Roughly two years after the wide sweeping Tax Cuts and Jobs Act comes yet another round of substantial reform! The goal of this article is to add more quick-hit details geared towards our more affluent clientele than the average SECURE Act article you may read in the paper. There will be additional articles where I will expand into practical applications of the SECURE Act. Please know that we will be proactively discussing these changes during client reviews in customized ways if you are affected because the impact of this act will vary greatly from person to person.

First of all, the overarching theme of the SECURE Act is trying to address the retirement crisis in America. The act tries to address this massive problem by increasing optionality of how people can save for retirement, incentivizing employers to offer plans, and introducing some broad tax extenders. But in order to compensate for those positives, there are some fairly large tradeoffs as well.

Summary of Key Changes

  • IRA Changes
    • You can now contribute to an IRA beyond 70.5 (Yes, ANY age)
      • Earned income rules apply still
      • Both deductible and non-deductible contributions are allowed
      • Spousal provisions are allowed
    • Elimination of the lifetime stretch provision
      • There are a list of “eligible designated beneficiaries” that are excluded
        • Spouse, disabled, chronically ill, 10 year younger rule, direct children until age of majority (varies from state to state)
      • For non-eligible beneficiaries the rule is replaced with a “10 Year Rule”
        • There is flexibility within the 10 years on how much you take in any given year which allows for some creative tax planning!
        • The “10 Year Rule” has some potentially drastic estate planning implications if a Trust is the beneficiary of a tax deferred retirement account
        • Potentially increases benefits of Roth conversions and tax equivalent value of non-qualified money in retirement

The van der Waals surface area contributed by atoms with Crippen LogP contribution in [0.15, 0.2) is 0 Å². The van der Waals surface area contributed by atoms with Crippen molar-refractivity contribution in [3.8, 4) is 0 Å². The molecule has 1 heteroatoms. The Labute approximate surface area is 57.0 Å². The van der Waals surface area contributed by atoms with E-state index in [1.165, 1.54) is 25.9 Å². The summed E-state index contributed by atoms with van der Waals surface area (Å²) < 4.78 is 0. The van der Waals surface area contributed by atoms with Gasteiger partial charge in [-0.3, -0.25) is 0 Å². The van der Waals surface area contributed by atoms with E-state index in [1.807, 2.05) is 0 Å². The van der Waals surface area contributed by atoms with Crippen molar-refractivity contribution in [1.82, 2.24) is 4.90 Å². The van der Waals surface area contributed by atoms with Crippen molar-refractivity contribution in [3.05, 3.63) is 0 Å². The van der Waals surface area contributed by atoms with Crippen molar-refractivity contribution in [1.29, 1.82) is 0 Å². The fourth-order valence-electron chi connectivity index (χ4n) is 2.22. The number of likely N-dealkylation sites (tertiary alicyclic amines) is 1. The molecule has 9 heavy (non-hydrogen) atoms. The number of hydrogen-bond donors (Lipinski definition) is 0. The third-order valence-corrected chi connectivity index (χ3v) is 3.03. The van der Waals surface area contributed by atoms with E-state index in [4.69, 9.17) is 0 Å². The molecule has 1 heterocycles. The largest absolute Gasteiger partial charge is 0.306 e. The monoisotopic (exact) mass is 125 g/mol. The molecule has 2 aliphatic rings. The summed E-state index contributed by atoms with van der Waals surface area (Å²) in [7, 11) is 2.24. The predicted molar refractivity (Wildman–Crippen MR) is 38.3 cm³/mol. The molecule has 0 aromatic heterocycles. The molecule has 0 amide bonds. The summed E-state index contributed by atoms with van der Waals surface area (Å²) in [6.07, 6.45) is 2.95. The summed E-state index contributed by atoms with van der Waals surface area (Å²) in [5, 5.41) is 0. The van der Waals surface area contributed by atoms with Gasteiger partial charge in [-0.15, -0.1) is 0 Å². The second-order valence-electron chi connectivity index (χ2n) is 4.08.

• Required Minimum Distributions (RMDs) don’t start until age 72
        • If a person turned 70.5 any-time before 2020, then that person must continue on like the old rules
        • This does NOT change Qualified Charitable Distribution (QCD) eligibility at age 70.5
          • This creates a unique tax break opportunity for a married couple who are of age and are already charitably inclined when combined with the new ability to contribute to IRAs past age 70.5
        • The same rules with the April extension of first year RMDs apply
          • This would still lead to that next year being a “double RMD” year and is typically advised against
        • Your Schwab profile may still show an RMD if you happen to be turning 70.5 this year, as Schwab has not updated that part of their system yet
      • A $5,000 qualified birth or adoption distribution is now available
      • A $100,000 qualified disaster distribution with several caveats is in the act as well
        • Has to have occurred Jan 1st 2018 or later
        • Must be a federally declared disaster area
        • Avoids early penalty as well as some preferential tax treatment with ability to spread income over multiple years
  • 401(k) & Other Employer Plan Changes
    • Many provisions that will make annuity options more prevalent
    • Much larger tax credits for small businesses that establish a plan
      • Applies to less than 100 employee businesses
      • Credit is for 3 years, and could be up to $5,000
        • Formula is $250 x non-HCE employees up to $5,000. Minimum of $500.
      • Additional tax credits for adopting auto enrollment
    • Plan Adoption Extension
      • Employers can now do some hindsight planning by waiting until tax deadline instead of having to elect before the end of the year
      • Includes profit sharing and other potentially
  • Miscellaneous
    • 529 Changes
      • $10,000 payment towards student loans allowed from 529
        • Creates a potential planning opportunity depending on the state where the recent graduate sets up their own 529 plan and gets additional benefits from a tax and interest standpoint
      • A list of apprenticeships are now eligible beyond normal qualified education
    • Kiddie Tax
      • Unearned income from children reverts back to pre TCJA and is now at parents marginal tax rate
        • For a brief period this had been moved to trust tax rates
        • Potential ability to choose this option of taxation for 2019
      • AGI Medical Hurdle
        • The “hurdle rate” for now remains at 7.5% for medical expenses instead of climbing to 10%

As you can see there are quite a few changes, and the impacts will vary widely from household to household. We are proactively combing through financial plans of our clients, but if you have any specific questions please contact our team!